We're about to take a walk in the woods. Assu is carrying an AK-47 in case we're charged by forest elephants. The morning is heavy with tropical heat – a close, sweaty brew of vegetal scents and cicada-drone – and we have a six-hour jungle hike ahead of us. Assu slings his gun across his shoulder, starts walking and tells me that he's an Arsenal fan. Insert your own joke about the quality of his shooting here.
I've come to the excellently named Bwindi Impenetrable National Park in Uganda's southwest corner, a rainforest-smothered chin of land that juts up against Rwanda and the Democratic Republic of Congo. Bwindi has been a national park since the early 1990s, and is chiefly known for its mountain gorillas. Around 99% of tourist visits here incorporate some form of gorilla experience, but more on the park's limelight-basking super-simians later. I'm staying in the area for the next four days to see what else its primeval hills have to offer.
Plenty, as it turns out. I'm beginning with a hike through the western portion of the rainforest, a long bush yomp between the villages of Buhoma and Nkuringo. As well as Assu, I'm with Richard, a local guide who proves his credentials within minutes by mimicking the call of a white-tailed ant thrush, hidden somewhere in the dense canopy. It whistles back. "Bwindi has 350 different types of birds," he tells me, casually. "Maybe even more. This jungle has been here forever."
He's not far wrong. By most reckonings, Bwindi has several million years under its belt, and its thick tangle of lost-world peaks gives the impression of a landscape entrenched in a different time. It's a feral cosmos of its own, 128 square miles of wild contours, misty slopes and a knotted infinity of tall, shaggy trees. There's a darkness to it, even during the day. Impenetrable? Put it this way: you wouldn't want to get lost here.
We're following a marked trail, a dirt path that snakes its way through the rainforest. Shortly after setting off, the jungle totally hems us in. The views won't re-emerge for several hours, but there's much that does appear: red-tailed monkeys teetering in the fig canopies; blue butterflies spilling across the path; laddish baboons watching with disdain as we pass by; a duiker antelope skipping delicately over a stream. In the depths of it all, we meet a local man heading the way we've come, carrying a colossal sack of passion fruits on his head.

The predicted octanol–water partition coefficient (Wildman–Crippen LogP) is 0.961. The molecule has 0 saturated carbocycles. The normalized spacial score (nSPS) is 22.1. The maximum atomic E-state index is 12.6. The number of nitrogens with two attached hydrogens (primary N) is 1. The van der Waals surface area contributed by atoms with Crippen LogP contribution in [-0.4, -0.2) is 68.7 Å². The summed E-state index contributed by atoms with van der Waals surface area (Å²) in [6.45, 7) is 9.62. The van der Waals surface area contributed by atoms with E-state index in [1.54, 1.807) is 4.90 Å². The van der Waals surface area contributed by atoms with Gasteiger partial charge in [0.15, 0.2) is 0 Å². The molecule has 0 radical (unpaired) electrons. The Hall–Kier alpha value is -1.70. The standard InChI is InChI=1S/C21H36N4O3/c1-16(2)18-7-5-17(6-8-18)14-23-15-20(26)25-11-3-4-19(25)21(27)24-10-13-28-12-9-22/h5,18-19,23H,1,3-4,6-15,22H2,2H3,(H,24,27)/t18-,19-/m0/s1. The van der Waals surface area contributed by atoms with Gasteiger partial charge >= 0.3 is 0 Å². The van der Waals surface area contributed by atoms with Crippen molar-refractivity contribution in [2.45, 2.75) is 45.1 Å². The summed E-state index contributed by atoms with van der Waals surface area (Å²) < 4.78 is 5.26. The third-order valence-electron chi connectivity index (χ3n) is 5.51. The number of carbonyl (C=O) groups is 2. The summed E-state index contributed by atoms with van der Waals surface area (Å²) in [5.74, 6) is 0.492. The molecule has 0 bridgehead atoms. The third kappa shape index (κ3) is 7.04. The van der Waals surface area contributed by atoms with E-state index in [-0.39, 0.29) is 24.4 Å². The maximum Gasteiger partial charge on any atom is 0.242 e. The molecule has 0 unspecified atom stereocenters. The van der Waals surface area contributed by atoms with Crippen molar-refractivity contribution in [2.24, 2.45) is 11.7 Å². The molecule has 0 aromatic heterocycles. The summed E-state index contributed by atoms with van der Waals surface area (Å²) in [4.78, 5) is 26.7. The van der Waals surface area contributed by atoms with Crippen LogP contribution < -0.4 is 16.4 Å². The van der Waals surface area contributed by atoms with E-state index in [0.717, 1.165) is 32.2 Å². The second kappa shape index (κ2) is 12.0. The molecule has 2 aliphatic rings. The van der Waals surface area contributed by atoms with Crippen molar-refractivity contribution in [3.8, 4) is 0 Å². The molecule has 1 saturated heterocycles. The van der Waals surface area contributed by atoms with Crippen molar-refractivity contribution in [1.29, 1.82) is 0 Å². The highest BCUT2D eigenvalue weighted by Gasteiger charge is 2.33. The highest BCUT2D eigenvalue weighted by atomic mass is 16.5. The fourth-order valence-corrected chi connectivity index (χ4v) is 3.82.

the jungle totally hems us in, and the view won't re-emerge for hours, but we do see butterflies, baboons and antelope
Walking becomes the theme of my time in and around Bwindi. I'd been expecting the focus to be squarely on the rainforest, but over the following two days the emphasis shifts onto the communities that live in the mountain villages that are situated around the park. I'm staying at the Nkuringo Bwindi Gorilla Lodge, a carbon-neutral, locally owned, solar-powered retreat looking out towards the volcanoes of Rwanda. In the dust of the afternoon, their silhouettes come and go like ghosts.
The next day, a long walk down to Lake Mutanda with Richard takes us through a succession of villages along the valley. It's the end of the dry season, and the hills swell out of the landscape in yellows and pale greens. The area is alive with family smallholdings, ambling goats and children tirelessly greeting us as we pass. We catch a church service in full song; watch a football game that's being played on a hilltop; see chameleons tight-roping along the slenderest of branches. When the lake arrives, it's as a hazed vision of reflections and islands.